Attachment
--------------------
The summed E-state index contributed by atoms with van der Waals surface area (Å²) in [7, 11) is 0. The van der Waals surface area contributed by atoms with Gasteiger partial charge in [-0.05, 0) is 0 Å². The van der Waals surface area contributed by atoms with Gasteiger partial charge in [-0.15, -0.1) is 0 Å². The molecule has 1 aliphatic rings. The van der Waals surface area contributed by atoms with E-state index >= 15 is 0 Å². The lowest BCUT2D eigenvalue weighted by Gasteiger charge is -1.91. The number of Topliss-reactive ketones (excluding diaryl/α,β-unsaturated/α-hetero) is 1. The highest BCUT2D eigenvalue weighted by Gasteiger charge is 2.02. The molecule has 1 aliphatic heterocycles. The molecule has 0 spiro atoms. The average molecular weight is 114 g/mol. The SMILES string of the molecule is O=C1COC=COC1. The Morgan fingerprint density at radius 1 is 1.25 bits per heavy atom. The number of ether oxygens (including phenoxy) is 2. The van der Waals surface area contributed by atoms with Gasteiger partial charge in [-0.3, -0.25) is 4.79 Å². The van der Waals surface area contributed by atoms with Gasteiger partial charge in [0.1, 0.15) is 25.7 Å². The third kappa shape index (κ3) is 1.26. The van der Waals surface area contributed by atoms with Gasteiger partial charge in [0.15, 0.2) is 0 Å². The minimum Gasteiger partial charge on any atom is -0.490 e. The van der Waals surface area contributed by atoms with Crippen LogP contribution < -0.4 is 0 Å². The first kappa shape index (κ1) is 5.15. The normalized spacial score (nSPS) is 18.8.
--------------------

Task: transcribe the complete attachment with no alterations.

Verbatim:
The summed E-state index contributed by atoms with van der Waals surface area (Å²) in [7, 11) is 0. The van der Waals surface area contributed by atoms with Gasteiger partial charge in [-0.05, 0) is 0 Å². The van der Waals surface area contributed by atoms with Gasteiger partial charge in [-0.15, -0.1) is 0 Å². The molecule has 1 aliphatic rings. The van der Waals surface area contributed by atoms with E-state index >= 15 is 0 Å². The lowest BCUT2D eigenvalue weighted by Gasteiger charge is -1.91. The number of Topliss-reactive ketones (excluding diaryl/α,β-unsaturated/α-hetero) is 1. The highest BCUT2D eigenvalue weighted by Gasteiger charge is 2.02. The molecule has 1 aliphatic heterocycles. The molecule has 0 spiro atoms. The average molecular weight is 114 g/mol. The SMILES string of the molecule is O=C1COC=COC1. The Morgan fingerprint density at radius 1 is 1.25 bits per heavy atom. The number of ether oxygens (including phenoxy) is 2. The van der Waals surface area contributed by atoms with Gasteiger partial charge in [-0.3, -0.25) is 4.79 Å². The van der Waals surface area contributed by atoms with Gasteiger partial charge in [0.1, 0.15) is 25.7 Å². The third kappa shape index (κ3) is 1.26. The van der Waals surface area contributed by atoms with Gasteiger partial charge in [0.15, 0.2) is 0 Å². The minimum Gasteiger partial charge on any atom is -0.490 e. The van der Waals surface area contributed by atoms with Crippen LogP contribution < -0.4 is 0 Å². The first kappa shape index (κ1) is 5.15. The normalized spacial score (nSPS) is 18.8.